The dark mythology of network television

By Amanda Marcotte
Thursday, April 16, 2009 22:54 EDT
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Warning: I’m completely caught up on “The Office” and have seen all but the last two episodes of “Lost”. I’m going to reference stuff in both to my heart’s desire. You have been warned, spoiler police.

Now that we’ve caught up with “Lost” (except last week’s) at Casa del Reinas Felinas, I have to say that I’m pretty damn sure that my season two suspicions that the island is some kind of purgatory are quickly being reinforced. It’s obvious that the statue that they saw in the one time jump was one of the Egyptian jackal god Anubis, who judged the souls of the dead. I’d always noted how on-the-nose it was that characters who died had usually come to some sort of revelation or peace with themselves, which is partially about wrapping up their stories, but since it was so on-the-nose, I figured it was more evidence that they were being allowed to pass out of this waiting room they’re in and go to the other side. But now it’s clear that the island doesn’t want its inhabitants to leave, which hearkens back to at least to the Greek tradition about the underworld, and the stories of how people try to leave but have (in the case of Persephone) one foot back there emotionally or (in the case of Orpheus’s wife) the machinations of fate just won’t allow them to leave. The characters who left have all, by hook or crook or even by dying, come back to the island. There is no escape from the underworld.

But as I was thinking about how this explanation was the likeliest for what’s going on, suddenly I realized what other show also shows characters trapped—by circumstance, desire, or an inexplicable longing—and all attempts to leave end up with them circling around again and coming back. Yes, “The Office”. At various points in the show, Dwight, Pam, Ryan, and now Michael have left, only to come back. From a certain perspective, the fact that characters keep trying to leave but almost always end up circling back could be seen as cowardice on the part of the writers, who don’t want to let go of a beloved character. But I choose not to see it that way. No, instead I have, until today, thought of “The Office” as a dark comedy mocking the existentialist desire to transcend your circumstances, a desire that is clearly impossible for those living the short, brutish lives of humans. The inevitable swirling back into the office is a symbol of that inability to escape or transcend our pathetic lives to find true meaning, which does not exist. But is it a nihilistic statement about the impossibility of expecting more from human beings…..or is it, like “Lost”, a tale of the lost souls of the dead who cannot escape nor understand the purgatory they are in?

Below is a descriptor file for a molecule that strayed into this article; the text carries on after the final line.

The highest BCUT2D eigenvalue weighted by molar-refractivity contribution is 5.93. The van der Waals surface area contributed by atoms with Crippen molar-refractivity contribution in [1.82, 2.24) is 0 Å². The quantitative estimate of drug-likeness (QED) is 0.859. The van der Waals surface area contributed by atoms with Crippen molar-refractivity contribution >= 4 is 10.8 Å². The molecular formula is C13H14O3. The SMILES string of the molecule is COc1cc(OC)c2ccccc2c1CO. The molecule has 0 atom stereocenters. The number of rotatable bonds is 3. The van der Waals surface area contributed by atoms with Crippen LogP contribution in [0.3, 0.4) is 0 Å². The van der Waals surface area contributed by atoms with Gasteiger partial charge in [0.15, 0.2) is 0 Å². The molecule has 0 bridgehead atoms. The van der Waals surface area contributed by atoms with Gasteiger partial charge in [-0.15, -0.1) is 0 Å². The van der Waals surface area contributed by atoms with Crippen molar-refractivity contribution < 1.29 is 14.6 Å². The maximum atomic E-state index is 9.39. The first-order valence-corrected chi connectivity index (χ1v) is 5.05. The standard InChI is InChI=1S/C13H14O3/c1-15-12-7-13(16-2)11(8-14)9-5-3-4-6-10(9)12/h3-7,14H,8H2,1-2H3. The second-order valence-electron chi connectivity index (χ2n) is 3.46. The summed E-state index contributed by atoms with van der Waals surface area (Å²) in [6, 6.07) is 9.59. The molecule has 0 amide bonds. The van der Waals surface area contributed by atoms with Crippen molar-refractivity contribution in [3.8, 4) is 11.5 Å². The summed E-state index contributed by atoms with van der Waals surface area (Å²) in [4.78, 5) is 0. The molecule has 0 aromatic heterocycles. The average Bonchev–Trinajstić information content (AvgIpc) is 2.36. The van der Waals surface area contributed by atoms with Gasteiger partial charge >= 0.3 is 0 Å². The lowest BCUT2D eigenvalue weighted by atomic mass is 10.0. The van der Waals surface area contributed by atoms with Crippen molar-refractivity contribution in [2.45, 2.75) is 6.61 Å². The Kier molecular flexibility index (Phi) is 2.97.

I’m leaning towards the latter. Indeed, even though the two shows have no relationship to each other and are on different networks, I choose to see them as somehow part of the same story. It is, after all, a traditional play-writing technique to have a plot A that’s characterized by the passion and loftiness of meaning, and a plot B that subtly or sometimes blatantly echoes and satirizes plot A. (This of Shakespearean comedies for a classic example—there’s often a more comical romance amongst the secondary or lower class characters that comments on the love affair of the nobler characters.) “The Office” is “Lost”, drained of all the nobility and injected with comedy.